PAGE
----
Full episode - September 18, 2018
Hamissi Mamba walks through the guts of what will be his new restaurant, Baobab Fare in Detroit. Originally from Burundi, Mamba relocated to Michigan two years back, learned English, and is now a budding entrepreneur.
The Trump administration plans to cap the number of refugees admitted to the US. Meanwhile, the city of Detroit is laying out the welcome mat for immigrants — including refugees — so they can help support the city’s economic revival. Plus, what’s happened to one of China’s most popular movie actresses.
Full story - September 17, 2018
Birgit Bessin poses with a trailer bearing the logo of her party, the AfD
Her district, Teltow-Flaeming, is home to 165,00 people including about 2,500 refugees and asylum-seekers. The area has been recognized by the American NGO Cultural Vistas for its success in integrating newcomers. Yet, some people here are uneasy with their new neighbors. They say migrants bring crime and have harassed women on the street.
Full story - September 19, 2018
Leo Cerda is shown, adorned with indigenous wears in a crowd of activists in San Francisco.
What is it like to face climate change where you live? The World spoke to people from all over the globe at the recent Global Climate Action Summit in San Francisco to learn how climate change was impacting them, and what they were doing about it.
Man wearing glasses and dark suit stands in front of White House sign, US flag to the left
The federal government is resolute that it will end a program that gives spouses of H-1B visa holders authorization to work. They just haven't said when.
Full episode - September 17, 2018
A row of men with shovels stand on a hillside covered in debris and loose mud after a mudslide covered a mining town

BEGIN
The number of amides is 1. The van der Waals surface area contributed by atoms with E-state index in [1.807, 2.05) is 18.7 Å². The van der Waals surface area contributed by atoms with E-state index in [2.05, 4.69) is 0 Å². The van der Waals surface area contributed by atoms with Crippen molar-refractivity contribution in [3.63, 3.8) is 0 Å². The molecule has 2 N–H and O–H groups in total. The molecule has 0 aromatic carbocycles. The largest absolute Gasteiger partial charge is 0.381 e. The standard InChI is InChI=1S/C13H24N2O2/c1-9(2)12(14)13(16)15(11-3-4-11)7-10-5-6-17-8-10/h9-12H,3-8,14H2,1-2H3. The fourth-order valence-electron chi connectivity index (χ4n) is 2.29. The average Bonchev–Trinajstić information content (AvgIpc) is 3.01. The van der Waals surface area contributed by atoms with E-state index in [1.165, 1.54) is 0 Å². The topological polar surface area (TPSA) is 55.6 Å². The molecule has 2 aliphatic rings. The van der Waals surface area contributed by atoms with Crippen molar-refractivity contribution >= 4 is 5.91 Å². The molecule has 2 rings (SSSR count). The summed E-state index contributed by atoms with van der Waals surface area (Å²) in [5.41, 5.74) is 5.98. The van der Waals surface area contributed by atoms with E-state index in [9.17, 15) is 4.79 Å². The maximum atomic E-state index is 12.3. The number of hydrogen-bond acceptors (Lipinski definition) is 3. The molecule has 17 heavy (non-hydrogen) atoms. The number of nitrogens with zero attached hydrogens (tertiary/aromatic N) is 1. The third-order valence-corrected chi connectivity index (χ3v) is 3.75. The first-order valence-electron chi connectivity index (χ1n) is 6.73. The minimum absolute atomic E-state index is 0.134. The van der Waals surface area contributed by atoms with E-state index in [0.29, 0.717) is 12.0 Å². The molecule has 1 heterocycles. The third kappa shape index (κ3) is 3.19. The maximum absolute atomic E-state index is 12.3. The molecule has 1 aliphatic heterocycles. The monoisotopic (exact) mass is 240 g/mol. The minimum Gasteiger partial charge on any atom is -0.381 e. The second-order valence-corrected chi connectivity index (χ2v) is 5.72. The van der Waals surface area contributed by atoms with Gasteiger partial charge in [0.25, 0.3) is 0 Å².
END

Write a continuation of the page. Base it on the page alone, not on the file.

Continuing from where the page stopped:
Nearly three million people are living in Idlib, the last rebel-held stronghold in Syria. And as Hurricane Florence dumped historic rain in North Carolina, Typhoon Mangkhut roared through the Philippines, but there's a link between climate change and these kinds of major storms. Plus, Glasgow University has announced a program of “reparative justice” after a year-long study discovered that the university benefited from the equivalent of tens of millions of dollars in donations from the profits of slavery.
Full story - September 14, 2018
a closeup of California Governor Edmund "Jerry" Brown
The biggest test of how much a state governor can really lead on a global problem like climate change came this week as Gov. Jerry Brown convened the Global Climate Action Summit in San Francisco.  California has provided leadership amid the vacuum left when the US federal government reversed course on climate policy. But there are things a state just can’t do.   
Full story - September 14, 2018
Rick Desautel, flanked by his daughter and his wife, Linda (right), celebrates his acquittal of illegal hunting charges outside the provincial courthouse in Nelson, British Columbia, in March 2017.
What do you do when a country has officially declared your people extinct? One descendant of the Sinixt tribe went on an illegal elk hunt.
Full story - September 14, 2018
Kathy Kriger sitting at a bar next to a glass of wine
Kathy Kriger was a commercial attaché for the American Embassy in Casablanca, Morocco. She was also a passionate entrepreneur who managed to create one of the most successful tourist attractions in Casablanca — Rick’s Café, an upscale restaurant and jazz club inspired by the famous nightclub in the 1942 classic "Casablanca."
Full story - September 14, 2018
The lettering of the old Packard Plant in Detroit is seen on a brick bridge viewed through the ruins of a window in the factory.
Detroit is a city filled with ruins. Among the city’s most iconic ones is the Packard Plant. A Spanish developer in Peru has plans to revive it.

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